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I was interviewed by the BBC a couple of weeks ago. They were interested in my opinion on our current presidential race and the now moot issue of the eligibility of two particular GOP presidential candidates.

The interview went well and I was asked to participate in a documentary they are filming on the race for the White House, to which I verbally and tentatively agreed. I was flattered by the offer.

Now I’m not so sure. It appears the BBC has been a bit unethical in its reporting of the perpetual conflict between Israel and the Palestinians, reporting retaliatory attacks IDF conducts against Hamas terrorists, but failing to cover the cause of those attacks, in this latest attack just days ago, a Hamas missile strike on the Israeli town of Sderot. If this is the case, it is clearly unethical.

One concern of note is that the author of the following article from United with Israel reports the attack as a “missile” strike, which would be the first I have heard of Hamas having missile capability. Heretofore I have heard of “rocket” attacks by Hamas.

There is a BIG difference between a rocket and a missile. Rockets are aimed in a general direction and fired to hopefully hit a random target. Missiles are precision-guided ordnance that can be guided to a target, typically by radar, although there are heat-seeking infrared (typically ground-to-air or air-to-air) and wire-guided missiles for line of sight fire, as in older anti-tank missiles.

I will presume that the attack was actually a rocket attack and the author simply doesn’t understand the difference between a rocket and a missile.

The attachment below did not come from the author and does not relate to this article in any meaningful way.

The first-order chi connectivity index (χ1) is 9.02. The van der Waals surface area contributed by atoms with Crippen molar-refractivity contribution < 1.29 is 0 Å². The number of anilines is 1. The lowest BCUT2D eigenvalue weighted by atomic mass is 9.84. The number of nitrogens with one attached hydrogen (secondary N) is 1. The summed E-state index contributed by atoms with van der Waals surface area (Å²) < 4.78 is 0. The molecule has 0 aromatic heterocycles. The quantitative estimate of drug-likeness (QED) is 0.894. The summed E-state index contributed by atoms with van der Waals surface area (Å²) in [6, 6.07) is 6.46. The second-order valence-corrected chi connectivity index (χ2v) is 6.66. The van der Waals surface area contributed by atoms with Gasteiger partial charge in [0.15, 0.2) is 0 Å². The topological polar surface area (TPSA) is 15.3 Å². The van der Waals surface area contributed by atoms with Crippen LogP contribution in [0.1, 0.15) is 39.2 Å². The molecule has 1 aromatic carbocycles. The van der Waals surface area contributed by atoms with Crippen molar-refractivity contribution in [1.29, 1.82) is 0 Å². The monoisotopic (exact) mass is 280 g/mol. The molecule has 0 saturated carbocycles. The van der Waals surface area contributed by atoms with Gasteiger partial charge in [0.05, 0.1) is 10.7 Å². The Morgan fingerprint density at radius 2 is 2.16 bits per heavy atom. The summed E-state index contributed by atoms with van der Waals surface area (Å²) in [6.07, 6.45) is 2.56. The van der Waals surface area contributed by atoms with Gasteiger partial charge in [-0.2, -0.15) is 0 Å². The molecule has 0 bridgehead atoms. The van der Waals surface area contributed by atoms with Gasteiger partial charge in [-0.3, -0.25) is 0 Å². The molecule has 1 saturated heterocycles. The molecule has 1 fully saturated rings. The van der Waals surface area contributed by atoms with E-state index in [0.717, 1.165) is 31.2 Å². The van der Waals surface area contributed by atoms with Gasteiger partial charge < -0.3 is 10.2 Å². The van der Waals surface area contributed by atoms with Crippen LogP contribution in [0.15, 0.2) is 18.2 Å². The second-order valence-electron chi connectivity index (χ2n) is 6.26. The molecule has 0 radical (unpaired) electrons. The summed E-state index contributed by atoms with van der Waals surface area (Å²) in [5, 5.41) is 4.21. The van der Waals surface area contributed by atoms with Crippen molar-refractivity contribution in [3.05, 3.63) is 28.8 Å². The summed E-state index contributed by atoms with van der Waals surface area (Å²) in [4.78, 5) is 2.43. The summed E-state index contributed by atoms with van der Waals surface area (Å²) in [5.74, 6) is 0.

From United with Israel

Media bias against Israel is always obvious, but especially so when Hamas fires rockets at Israel because foreign media outlets barely report the attacks. Only when Israel responds do these same outlets suddenly decide the story is newsworthy.

By: The Algemeiner

At around 2:30 on the afternoon of August 21, terrorists based in the Gaza Strip fired a missile at the Western Negev town of Sderot.

According to one report, “The rocket landed between two homes, near a college and the local train station. Locals said it was ‘a miracle’ that nobody was injured.”

The IDF responded with strikes on Hamas infrastructure in Beit Hanoun, and later carried out additional strikes.

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The BBC News English-language website did not provide any coverage of the missile attack against Israeli civilians.

The BBC Arabic website, however, produced two reports — here and here — about the Israeli response to the missile fire. The second report and the website’s homepage both used a photograph of a water tower allegedly damaged during the Israeli response to the missile attack.

However, as noted at the Israellycool blog, photographs showing the same damage to the same water tower were published by AFP nearly a year ago.

This latest missile attack from the Gaza Strip is the eighth such incident to have taken place so far in 2016. The BBC has not reported on any of those attacks on its English-language website, but has covered the Israeli response to most of them on its Arabic-language site.

January 1: BBC News ignores Gaza missile attacks, BBC Arabic reports Israeli response.

January 24: BBC News ignores Gaza missile attack again — in English.

March 11: BBC News continues to ignore missile attacks on Israelis — in English.

May 6: Patchy and selective BBC News reporting of Gaza border incidents.

May 25: BBC News fails to report another Gaza missile attack to English-speakers.

July 1: Another Gaza missile attack ignored by the BBC.

August 21: Missile attack not reported in English, response reported in Arabic.

The same pattern of reporting has been evident since the end of the conflict between Israel and terrorists in the Gaza Strip in 2014, meaning that English-speaking BBC audiences — including its funding public — are not receiving the services pledged to them in the corporation’s public purposes.

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